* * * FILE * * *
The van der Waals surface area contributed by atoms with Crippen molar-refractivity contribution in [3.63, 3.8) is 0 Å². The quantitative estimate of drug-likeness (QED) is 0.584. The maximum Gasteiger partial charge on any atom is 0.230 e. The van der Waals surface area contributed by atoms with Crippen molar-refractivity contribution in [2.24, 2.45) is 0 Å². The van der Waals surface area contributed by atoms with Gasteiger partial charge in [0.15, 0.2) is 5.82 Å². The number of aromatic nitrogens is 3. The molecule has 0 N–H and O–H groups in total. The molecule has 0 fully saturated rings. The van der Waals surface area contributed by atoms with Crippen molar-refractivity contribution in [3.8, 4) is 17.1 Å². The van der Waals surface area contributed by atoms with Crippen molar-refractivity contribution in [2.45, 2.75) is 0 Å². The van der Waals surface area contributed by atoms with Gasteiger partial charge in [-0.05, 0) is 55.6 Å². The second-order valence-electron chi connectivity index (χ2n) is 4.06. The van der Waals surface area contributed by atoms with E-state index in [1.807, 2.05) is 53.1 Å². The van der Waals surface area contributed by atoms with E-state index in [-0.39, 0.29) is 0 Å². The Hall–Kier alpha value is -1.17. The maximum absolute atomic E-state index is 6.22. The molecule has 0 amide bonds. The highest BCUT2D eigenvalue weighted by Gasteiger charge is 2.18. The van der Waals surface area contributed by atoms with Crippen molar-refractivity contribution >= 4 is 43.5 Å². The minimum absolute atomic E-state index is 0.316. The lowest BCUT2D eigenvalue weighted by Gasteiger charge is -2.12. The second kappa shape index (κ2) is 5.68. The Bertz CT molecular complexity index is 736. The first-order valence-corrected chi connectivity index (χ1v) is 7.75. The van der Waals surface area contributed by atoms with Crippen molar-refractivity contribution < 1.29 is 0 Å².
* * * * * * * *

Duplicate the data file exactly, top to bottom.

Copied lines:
The van der Waals surface area contributed by atoms with Crippen molar-refractivity contribution in [3.63, 3.8) is 0 Å². The quantitative estimate of drug-likeness (QED) is 0.584. The maximum Gasteiger partial charge on any atom is 0.230 e. The van der Waals surface area contributed by atoms with Crippen molar-refractivity contribution in [2.24, 2.45) is 0 Å². The van der Waals surface area contributed by atoms with Gasteiger partial charge in [0.15, 0.2) is 5.82 Å². The number of aromatic nitrogens is 3. The molecule has 0 N–H and O–H groups in total. The molecule has 0 fully saturated rings. The van der Waals surface area contributed by atoms with Crippen molar-refractivity contribution in [3.8, 4) is 17.1 Å². The van der Waals surface area contributed by atoms with Crippen molar-refractivity contribution in [2.45, 2.75) is 0 Å². The van der Waals surface area contributed by atoms with Gasteiger partial charge in [-0.05, 0) is 55.6 Å². The second-order valence-electron chi connectivity index (χ2n) is 4.06. The van der Waals surface area contributed by atoms with E-state index in [1.807, 2.05) is 53.1 Å². The van der Waals surface area contributed by atoms with E-state index in [-0.39, 0.29) is 0 Å². The Hall–Kier alpha value is -1.17. The maximum absolute atomic E-state index is 6.22. The molecule has 0 amide bonds. The highest BCUT2D eigenvalue weighted by Gasteiger charge is 2.18. The van der Waals surface area contributed by atoms with Crippen molar-refractivity contribution >= 4 is 43.5 Å². The minimum absolute atomic E-state index is 0.316. The lowest BCUT2D eigenvalue weighted by Gasteiger charge is -2.12. The second kappa shape index (κ2) is 5.68. The Bertz CT molecular complexity index is 736. The first-order valence-corrected chi connectivity index (χ1v) is 7.75. The van der Waals surface area contributed by atoms with Crippen molar-refractivity contribution < 1.29 is 0 Å².